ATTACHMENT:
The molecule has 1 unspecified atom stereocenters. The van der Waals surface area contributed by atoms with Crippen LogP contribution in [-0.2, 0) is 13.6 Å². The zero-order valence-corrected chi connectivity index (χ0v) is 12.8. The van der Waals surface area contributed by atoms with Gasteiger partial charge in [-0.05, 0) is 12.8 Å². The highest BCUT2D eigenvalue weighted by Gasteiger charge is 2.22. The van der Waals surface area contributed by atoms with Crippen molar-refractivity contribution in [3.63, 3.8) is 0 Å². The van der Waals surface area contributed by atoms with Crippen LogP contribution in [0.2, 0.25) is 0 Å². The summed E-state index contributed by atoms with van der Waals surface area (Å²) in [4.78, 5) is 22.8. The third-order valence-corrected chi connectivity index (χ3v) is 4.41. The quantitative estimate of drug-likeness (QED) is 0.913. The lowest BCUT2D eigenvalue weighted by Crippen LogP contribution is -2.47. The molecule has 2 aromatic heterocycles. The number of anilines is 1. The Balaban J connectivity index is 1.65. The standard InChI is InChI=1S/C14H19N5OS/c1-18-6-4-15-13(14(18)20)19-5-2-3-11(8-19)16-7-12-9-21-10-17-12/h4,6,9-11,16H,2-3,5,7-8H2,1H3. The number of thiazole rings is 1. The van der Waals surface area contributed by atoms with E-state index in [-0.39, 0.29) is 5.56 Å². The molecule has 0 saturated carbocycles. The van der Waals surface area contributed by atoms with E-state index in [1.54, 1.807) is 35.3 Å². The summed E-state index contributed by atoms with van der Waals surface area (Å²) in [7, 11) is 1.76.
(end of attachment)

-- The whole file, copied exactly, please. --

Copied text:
The molecule has 1 unspecified atom stereocenters. The van der Waals surface area contributed by atoms with Crippen LogP contribution in [-0.2, 0) is 13.6 Å². The zero-order valence-corrected chi connectivity index (χ0v) is 12.8. The van der Waals surface area contributed by atoms with Gasteiger partial charge in [-0.05, 0) is 12.8 Å². The highest BCUT2D eigenvalue weighted by Gasteiger charge is 2.22. The van der Waals surface area contributed by atoms with Crippen molar-refractivity contribution in [3.63, 3.8) is 0 Å². The van der Waals surface area contributed by atoms with Crippen LogP contribution in [0.2, 0.25) is 0 Å². The summed E-state index contributed by atoms with van der Waals surface area (Å²) in [4.78, 5) is 22.8. The third-order valence-corrected chi connectivity index (χ3v) is 4.41. The quantitative estimate of drug-likeness (QED) is 0.913. The lowest BCUT2D eigenvalue weighted by Crippen LogP contribution is -2.47. The molecule has 2 aromatic heterocycles. The number of anilines is 1. The Balaban J connectivity index is 1.65. The standard InChI is InChI=1S/C14H19N5OS/c1-18-6-4-15-13(14(18)20)19-5-2-3-11(8-19)16-7-12-9-21-10-17-12/h4,6,9-11,16H,2-3,5,7-8H2,1H3. The number of thiazole rings is 1. The van der Waals surface area contributed by atoms with E-state index in [-0.39, 0.29) is 5.56 Å². The molecule has 0 saturated carbocycles. The van der Waals surface area contributed by atoms with E-state index in [1.54, 1.807) is 35.3 Å². The summed E-state index contributed by atoms with van der Waals surface area (Å²) in [7, 11) is 1.76.